Garbiñe Iztueta: “The most exciting challenge is to embark on new avenues”
Euskara. Kultura. Mundura.
Garbiñe Iztueta (Tolosa, 1972) holds a degree in English and German Philology (1996) and a PhD in Modern Philology (2002). In 1998 she began working at the University of the Basque Country (UPV) as a lecturer in the Department of English and German Philology, Translation and Interpretation. From 2007 to 2011 she was Assistant Dean of International Relations and Mobility Programmes at the UPV Faculty of Arts. Iztueta has focused her research on German literature and the interculturality between Germany and the Basque Country.
Since 2017 Iztueta has served as director of dissemination and promotion of the Basque language at the Etxepare Basque Institute. As part of her role, she has taken on the responsibilities of advancing the global reach of the Basque language, fostering the presence, research and learning of Basque in foreign universities, and promoting the training of teachers of Basque as a foreign language.
This month, philologist and researcher Monika Madinabeitia takes over from Garbiñe Iztueta as she embarks on a new path at the University of the Basque Country, where she will return to teaching and research, among other activities. We recently caught up with Garbiñe to discuss her six years at the Etxepare Basque Institute and to gain insight into her future career plan.
What has the experience been like over the past six years?
I guess I could say that I was faced with different types of objectives when I started in 2017.
In terms of academics, some 35 lectureships/language assistants and 8 chairs were already in operation. One of the main goals was to strengthen and consolidate these programmes and to create new, solid long-term collaborations. The priority has been to expand the opportunities for networking and ongoing training among lecturers, and to enhance resources aimed at energizing students and providing greater global exposure to the Basque language and culture at universities around the world. And of course, teaching the language. As for students, the next step in the international learning process has been to encourage research in the area of Basque language and culture in their projects (final degree projects, master´s degree projects, etc.).
Beyond academia, the main objective has also been to incorporate a new direction for the Etxepare Institute. In fact, until 2018, the Euskara Munduan programme was run by HABE (entity funded by the Basque Government whose mission is to teach Basque to adults). At the Etxepare Institute, we have made efforts to host and improve the organization of certification exams beyond our own purview. To this end, HABE´s collaboration with the coordinator of Euskara Munduan itself has been extremely valuable, since before that Etxepare had no direct contact with Basque language teaching at the Basque Centres (Euskal Etxeak).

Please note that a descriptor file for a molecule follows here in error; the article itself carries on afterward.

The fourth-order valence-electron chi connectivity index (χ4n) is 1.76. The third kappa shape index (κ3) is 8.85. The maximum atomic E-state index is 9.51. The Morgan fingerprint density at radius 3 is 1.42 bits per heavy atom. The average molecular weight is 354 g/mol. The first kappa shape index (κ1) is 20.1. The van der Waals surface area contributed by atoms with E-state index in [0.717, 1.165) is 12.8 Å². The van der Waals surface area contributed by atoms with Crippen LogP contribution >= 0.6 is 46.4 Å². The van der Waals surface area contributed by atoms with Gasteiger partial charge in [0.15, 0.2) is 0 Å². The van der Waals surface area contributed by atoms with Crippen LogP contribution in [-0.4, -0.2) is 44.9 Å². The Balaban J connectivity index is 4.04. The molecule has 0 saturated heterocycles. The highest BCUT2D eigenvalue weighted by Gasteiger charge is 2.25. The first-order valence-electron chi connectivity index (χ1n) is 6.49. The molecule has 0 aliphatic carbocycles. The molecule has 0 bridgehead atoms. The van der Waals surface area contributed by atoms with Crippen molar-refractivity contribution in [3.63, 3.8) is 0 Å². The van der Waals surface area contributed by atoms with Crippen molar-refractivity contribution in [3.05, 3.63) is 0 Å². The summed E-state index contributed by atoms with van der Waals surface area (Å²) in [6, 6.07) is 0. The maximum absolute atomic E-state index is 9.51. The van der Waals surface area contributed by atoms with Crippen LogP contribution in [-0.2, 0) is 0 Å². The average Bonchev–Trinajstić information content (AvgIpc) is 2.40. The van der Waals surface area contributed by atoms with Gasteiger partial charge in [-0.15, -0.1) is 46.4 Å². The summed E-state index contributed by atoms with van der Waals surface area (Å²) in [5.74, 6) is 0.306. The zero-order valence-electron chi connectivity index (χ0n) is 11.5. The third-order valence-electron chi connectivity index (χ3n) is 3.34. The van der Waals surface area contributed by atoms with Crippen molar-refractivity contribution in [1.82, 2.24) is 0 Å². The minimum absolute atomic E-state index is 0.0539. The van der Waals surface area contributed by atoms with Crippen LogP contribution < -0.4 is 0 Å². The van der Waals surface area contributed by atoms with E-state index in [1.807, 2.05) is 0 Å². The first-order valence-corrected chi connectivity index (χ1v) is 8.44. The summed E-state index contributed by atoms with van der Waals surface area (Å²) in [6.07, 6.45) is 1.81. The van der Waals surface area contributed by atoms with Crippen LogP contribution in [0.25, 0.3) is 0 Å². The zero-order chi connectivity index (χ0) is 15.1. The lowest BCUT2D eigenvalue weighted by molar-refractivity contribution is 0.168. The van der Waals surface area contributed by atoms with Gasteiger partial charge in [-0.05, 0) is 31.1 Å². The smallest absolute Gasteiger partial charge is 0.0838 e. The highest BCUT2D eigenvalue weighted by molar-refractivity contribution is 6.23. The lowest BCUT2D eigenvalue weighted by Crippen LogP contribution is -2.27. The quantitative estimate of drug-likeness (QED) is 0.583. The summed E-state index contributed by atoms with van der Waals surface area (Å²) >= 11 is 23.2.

Another key objective has been to enhance collaboration with diverse stakeholders active in advancing the Basque language (Euskalgintzaren Kontseilua, Euskalzaleen Topagunea, Soziolinguistika Klusterra, among others), thereby raising the visibility of Basque in global forums.
It goes without saying that working on each objective has been a great learning experience for me and that if it hadn’t been for the Etxepare Basque Institute, I would never have had the opportunity to work with so many people on the international dissemination of the Basque language.
What challenges have you faced in promoting and disseminating the Basque language?
Undoubtedly, one of the most exciting challenges is to embark on new avenues of work. Shifting the Euskara Munduan programme from HABE to the Etxepare Institute has been the right move. Also, making contact with other Etxepare programmes, bringing together networks for Basque language readers and Euskal Etxeak centres to teach Basque and foster synergies. The new lectureships/language assistantship programmes and chairs that have been set up also require a lot of work but the outcome is very satisfying.
The most difficult and emotionally challenging situation of the last six years was managing the disruption and impact of the pandemic. Those of us who are dedicated to the international teaching and promotion of the Basque language, each in our own role, whether at the universities or the Euskal Etxeak, have strengthened our collaboration in times of pandemic. Thanks to the special effort and commitment, the situation brought us closer to each other. I’d say that our ties have been strengthened.
Over the course of your career, you have been a lecturer for the Department of English and German Philology, Translation and Interpretation at the University of the Basque Country and have focused your research on cultural ties between Germany and the Basque Country. What direction will you take in this new chapter?
I’ll be going back to teaching English and German literature, and will continue my research on topics, reflections, concerns and contributions that intersect with German and Basque literature. As a teacher and researcher in German Philology, this will be my contribution. For example, as part of the "GERNIKA (S)" research project, financed by MINECO (Spain’s Ministry of Economic Affairs and Digital Transformation) and directed by professor and researcher Mari Jose Olaziregi, I am beginning to investigate how Gernika appears in current German literature as a place and a contribution to collective memory.